There’s no denying the fact that we here in 2015 live in a technologically advanced world. It’s become the norm to see toddlers operating smart phones and iPads, and kids spend a big portion of their day on ‘Screen Time’ – whether it is on a computer, TV, video game console or portable device. Kids just have a way of understanding these better than most adults do. I’ve just come to accept that when I walk into a new classroom, there will be at least 5 kids I can ask to set up the computer and interactive whiteboard for me (and they do a better job than any IT person would!). Don’t ask me how they are able to make calls, text and surf the web simultaneously on literally ANY smart phone they pick up, but they are also able to find hidden menus we can’t EVER seem to see on our tablets, and are able to fix up computers WITHOUT just switching it off and back on again! Where have all these little people picked up this knowledge from, seriously?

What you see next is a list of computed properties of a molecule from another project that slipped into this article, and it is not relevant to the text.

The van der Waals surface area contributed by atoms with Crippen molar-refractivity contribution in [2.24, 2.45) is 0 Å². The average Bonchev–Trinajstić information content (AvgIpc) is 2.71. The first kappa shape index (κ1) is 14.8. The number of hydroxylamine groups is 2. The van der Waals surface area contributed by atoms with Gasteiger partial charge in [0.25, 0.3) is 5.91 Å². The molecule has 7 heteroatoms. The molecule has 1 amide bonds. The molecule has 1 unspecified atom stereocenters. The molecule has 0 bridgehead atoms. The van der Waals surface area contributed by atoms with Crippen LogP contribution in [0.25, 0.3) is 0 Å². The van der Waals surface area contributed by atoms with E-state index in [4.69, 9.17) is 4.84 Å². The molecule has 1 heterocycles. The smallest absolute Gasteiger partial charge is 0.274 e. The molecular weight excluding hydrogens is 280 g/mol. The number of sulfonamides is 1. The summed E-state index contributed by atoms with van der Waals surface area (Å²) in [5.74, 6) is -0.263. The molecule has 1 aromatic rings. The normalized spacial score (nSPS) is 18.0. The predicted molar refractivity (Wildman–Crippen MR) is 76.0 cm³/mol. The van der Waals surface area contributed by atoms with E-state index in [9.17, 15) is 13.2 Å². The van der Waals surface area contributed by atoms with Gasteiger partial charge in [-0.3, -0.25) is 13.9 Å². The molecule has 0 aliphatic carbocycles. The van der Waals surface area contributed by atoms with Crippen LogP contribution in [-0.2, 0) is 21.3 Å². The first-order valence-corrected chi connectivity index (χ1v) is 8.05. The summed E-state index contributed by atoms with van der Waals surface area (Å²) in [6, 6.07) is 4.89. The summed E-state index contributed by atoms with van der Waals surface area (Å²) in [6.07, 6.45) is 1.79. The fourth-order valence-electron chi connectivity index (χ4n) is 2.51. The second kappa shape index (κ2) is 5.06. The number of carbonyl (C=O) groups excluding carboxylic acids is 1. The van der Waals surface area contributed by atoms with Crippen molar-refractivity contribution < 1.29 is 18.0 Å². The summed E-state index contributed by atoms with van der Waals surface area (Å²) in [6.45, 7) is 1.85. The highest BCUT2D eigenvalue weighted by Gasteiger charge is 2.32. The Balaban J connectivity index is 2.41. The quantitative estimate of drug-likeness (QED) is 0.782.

Yes, all these kids with technological superpowers are pretty impressive, but is it just a natural progression because we now just seem to have so much technology in our lives? I know when I was a kid I was big on Television and Movies, and I would happily sit with my family each night and watch shows and videos (children will stare at you blankly now if you mention a videotape), and we used to have to either watch the shows when they were on, or tape them onto said videotape. There was no streaming, you couldn’t watch it on your computer later and DVD’s had only just been invented - but literally NO ONE had a dvd player yet (children are now staring at you with their little jaws on the floor).
So if things have come this far in the last 15 years or so, how different must each generation’s lives begin to look?
I saw this video on Facebook earlier in the week, and it really made me think. It’s a really interesting look at 3 different generations thought’s on what they did/do for fun as a kid. It’s both fascinating and also pretty sad to see how the responses have changed. It’s upsetting to think that the majority of kids these days associate having fun as being alone, playing video games or being on an IPad or phone. It really makes you wonder what future generations and kids’ lives are going to be like.
Check out the thought provoking video at the link below, and see what you think about it!
Lauren is a teacher and tutor who works with primary school aged children. Lauren has a Degree in Education from Deakin University, and is currently studying a Diploma in Counseling with AIPC.